Dudley- Naaaaah.. but you can say that again when I actually do something! You are terrific, by the way.
I signed up for Wrimo for the first time after eyeing the website covetously for the past few years.
It was always a close-to-impossible goal because I'm not an outliner.
But thanks to your book and your posts, I'm ready to try it.
And for extra incentive, I signed up for your PASIC class.
Hope I don't wimp out after 10,000 words.
This is going to be my sixth Wrimo, and I am looking forward to it. (I predict I'll also freak out five minutes in about being unable to do it again, as well).
One other thing that's fun? Make a list of every possible thing that could happen at that point. My stories don't feature aliens, never have, so I'll rule out every option using aliens. But everything else that could apply, from being attacked by bandits to my heroine turning her bodyguard into a fish, will be listed. Then choose the one that'll cause the most trouble and use it.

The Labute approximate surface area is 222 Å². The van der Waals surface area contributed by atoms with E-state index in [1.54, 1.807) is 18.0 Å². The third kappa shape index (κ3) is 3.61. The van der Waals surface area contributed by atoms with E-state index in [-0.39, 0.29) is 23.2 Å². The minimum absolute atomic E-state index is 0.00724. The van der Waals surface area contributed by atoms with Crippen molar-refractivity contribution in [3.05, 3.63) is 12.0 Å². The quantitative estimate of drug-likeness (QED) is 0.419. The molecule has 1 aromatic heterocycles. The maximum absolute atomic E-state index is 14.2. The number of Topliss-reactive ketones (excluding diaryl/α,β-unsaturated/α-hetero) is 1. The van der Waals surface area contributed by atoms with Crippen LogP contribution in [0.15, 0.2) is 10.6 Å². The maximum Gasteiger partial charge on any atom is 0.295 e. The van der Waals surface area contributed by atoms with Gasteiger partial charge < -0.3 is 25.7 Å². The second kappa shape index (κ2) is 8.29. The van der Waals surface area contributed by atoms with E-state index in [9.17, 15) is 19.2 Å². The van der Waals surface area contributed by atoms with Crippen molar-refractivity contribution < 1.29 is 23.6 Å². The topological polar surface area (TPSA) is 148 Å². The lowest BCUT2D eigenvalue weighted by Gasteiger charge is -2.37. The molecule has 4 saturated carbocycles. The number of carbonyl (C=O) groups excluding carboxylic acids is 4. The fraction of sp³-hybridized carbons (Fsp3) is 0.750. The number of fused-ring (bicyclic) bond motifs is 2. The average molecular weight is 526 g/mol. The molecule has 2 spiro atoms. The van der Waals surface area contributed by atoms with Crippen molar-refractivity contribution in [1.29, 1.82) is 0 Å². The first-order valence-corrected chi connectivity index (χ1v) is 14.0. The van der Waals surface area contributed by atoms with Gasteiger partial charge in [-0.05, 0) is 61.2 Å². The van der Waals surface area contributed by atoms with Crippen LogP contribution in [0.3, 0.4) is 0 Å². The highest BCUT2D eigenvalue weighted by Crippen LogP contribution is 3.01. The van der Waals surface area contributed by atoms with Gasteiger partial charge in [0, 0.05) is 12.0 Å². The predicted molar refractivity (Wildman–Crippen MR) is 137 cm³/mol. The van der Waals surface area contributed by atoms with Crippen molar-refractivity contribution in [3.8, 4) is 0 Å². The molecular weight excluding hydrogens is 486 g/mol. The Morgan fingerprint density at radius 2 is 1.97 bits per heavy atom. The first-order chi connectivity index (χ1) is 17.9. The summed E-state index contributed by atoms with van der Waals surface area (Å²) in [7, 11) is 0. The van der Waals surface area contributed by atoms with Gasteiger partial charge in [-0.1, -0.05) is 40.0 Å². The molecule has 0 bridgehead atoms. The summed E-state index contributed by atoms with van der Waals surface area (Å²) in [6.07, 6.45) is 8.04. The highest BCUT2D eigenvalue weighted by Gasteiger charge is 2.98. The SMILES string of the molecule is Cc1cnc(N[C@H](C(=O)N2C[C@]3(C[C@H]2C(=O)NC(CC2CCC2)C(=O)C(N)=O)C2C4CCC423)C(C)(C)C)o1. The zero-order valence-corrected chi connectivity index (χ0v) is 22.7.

Loved the mentor list, and Haymitch is definitely high on it. I'd add Commander Buri from Tamora Pierce's Wild Mage series. She's only a mentor for the first book, but there's just something about someone who takes on a young girl as a sidekick so bandits don't get her, and then lies to her. (Granted, most lies are because the safety of the realm depends on it…) Also, the unicorn in A Swiftly Tilting Planet is very good.
Ah so much NaNo advice out there. I think it's great that those of us who have 'won' are willing to share our techniques.
I suggest people get involved. There's nothing like sitting in a group of writers who are clicking away to get you past a block. Mostly people will be happy to shoot some quick answer your way like a character name, or a location. But, when other writers tell you to shut up (sometimes with just a look) and write it's hard to ignore.